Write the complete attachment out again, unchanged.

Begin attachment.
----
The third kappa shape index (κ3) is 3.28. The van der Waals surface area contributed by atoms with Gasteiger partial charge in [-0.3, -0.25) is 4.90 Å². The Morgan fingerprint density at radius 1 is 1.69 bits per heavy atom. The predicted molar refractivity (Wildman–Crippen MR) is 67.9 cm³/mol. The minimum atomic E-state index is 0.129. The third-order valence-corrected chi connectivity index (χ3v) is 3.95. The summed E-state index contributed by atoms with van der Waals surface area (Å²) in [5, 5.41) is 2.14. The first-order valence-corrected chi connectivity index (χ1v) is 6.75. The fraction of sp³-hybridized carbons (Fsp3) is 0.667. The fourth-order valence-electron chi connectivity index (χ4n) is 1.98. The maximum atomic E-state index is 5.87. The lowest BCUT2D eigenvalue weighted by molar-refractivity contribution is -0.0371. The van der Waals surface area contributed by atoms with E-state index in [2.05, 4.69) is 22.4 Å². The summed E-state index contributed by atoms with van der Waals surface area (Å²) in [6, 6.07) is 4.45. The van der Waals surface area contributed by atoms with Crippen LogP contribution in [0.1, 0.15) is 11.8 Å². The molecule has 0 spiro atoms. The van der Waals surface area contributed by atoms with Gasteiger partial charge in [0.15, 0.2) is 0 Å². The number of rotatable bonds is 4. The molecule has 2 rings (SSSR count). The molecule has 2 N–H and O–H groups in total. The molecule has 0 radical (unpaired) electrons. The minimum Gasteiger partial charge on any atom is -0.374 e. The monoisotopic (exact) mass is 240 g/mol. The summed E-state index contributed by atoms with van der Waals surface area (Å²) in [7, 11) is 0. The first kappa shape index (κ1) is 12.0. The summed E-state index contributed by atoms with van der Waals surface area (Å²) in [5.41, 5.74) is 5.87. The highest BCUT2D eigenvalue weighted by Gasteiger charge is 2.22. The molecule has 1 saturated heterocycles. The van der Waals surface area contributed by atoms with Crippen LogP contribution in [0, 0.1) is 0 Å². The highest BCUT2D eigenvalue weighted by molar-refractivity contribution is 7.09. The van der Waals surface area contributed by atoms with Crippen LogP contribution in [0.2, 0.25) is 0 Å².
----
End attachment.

The third kappa shape index (κ3) is 3.28. The van der Waals surface area contributed by atoms with Gasteiger partial charge in [-0.3, -0.25) is 4.90 Å². The Morgan fingerprint density at radius 1 is 1.69 bits per heavy atom. The predicted molar refractivity (Wildman–Crippen MR) is 67.9 cm³/mol. The minimum atomic E-state index is 0.129. The third-order valence-corrected chi connectivity index (χ3v) is 3.95. The summed E-state index contributed by atoms with van der Waals surface area (Å²) in [5, 5.41) is 2.14. The first-order valence-corrected chi connectivity index (χ1v) is 6.75. The fraction of sp³-hybridized carbons (Fsp3) is 0.667. The fourth-order valence-electron chi connectivity index (χ4n) is 1.98. The maximum atomic E-state index is 5.87. The lowest BCUT2D eigenvalue weighted by molar-refractivity contribution is -0.0371. The van der Waals surface area contributed by atoms with E-state index in [2.05, 4.69) is 22.4 Å². The summed E-state index contributed by atoms with van der Waals surface area (Å²) in [6, 6.07) is 4.45. The van der Waals surface area contributed by atoms with Crippen LogP contribution in [0.1, 0.15) is 11.8 Å². The molecule has 0 spiro atoms. The van der Waals surface area contributed by atoms with Gasteiger partial charge in [0.15, 0.2) is 0 Å². The number of rotatable bonds is 4. The molecule has 2 rings (SSSR count). The molecule has 2 N–H and O–H groups in total. The molecule has 0 radical (unpaired) electrons. The minimum Gasteiger partial charge on any atom is -0.374 e. The monoisotopic (exact) mass is 240 g/mol. The summed E-state index contributed by atoms with van der Waals surface area (Å²) in [7, 11) is 0. The first kappa shape index (κ1) is 12.0. The summed E-state index contributed by atoms with van der Waals surface area (Å²) in [5.41, 5.74) is 5.87. The highest BCUT2D eigenvalue weighted by Gasteiger charge is 2.22. The molecule has 1 saturated heterocycles. The van der Waals surface area contributed by atoms with Crippen LogP contribution in [0, 0.1) is 0 Å². The highest BCUT2D eigenvalue weighted by molar-refractivity contribution is 7.09. The van der Waals surface area contributed by atoms with Crippen LogP contribution in [0.2, 0.25) is 0 Å².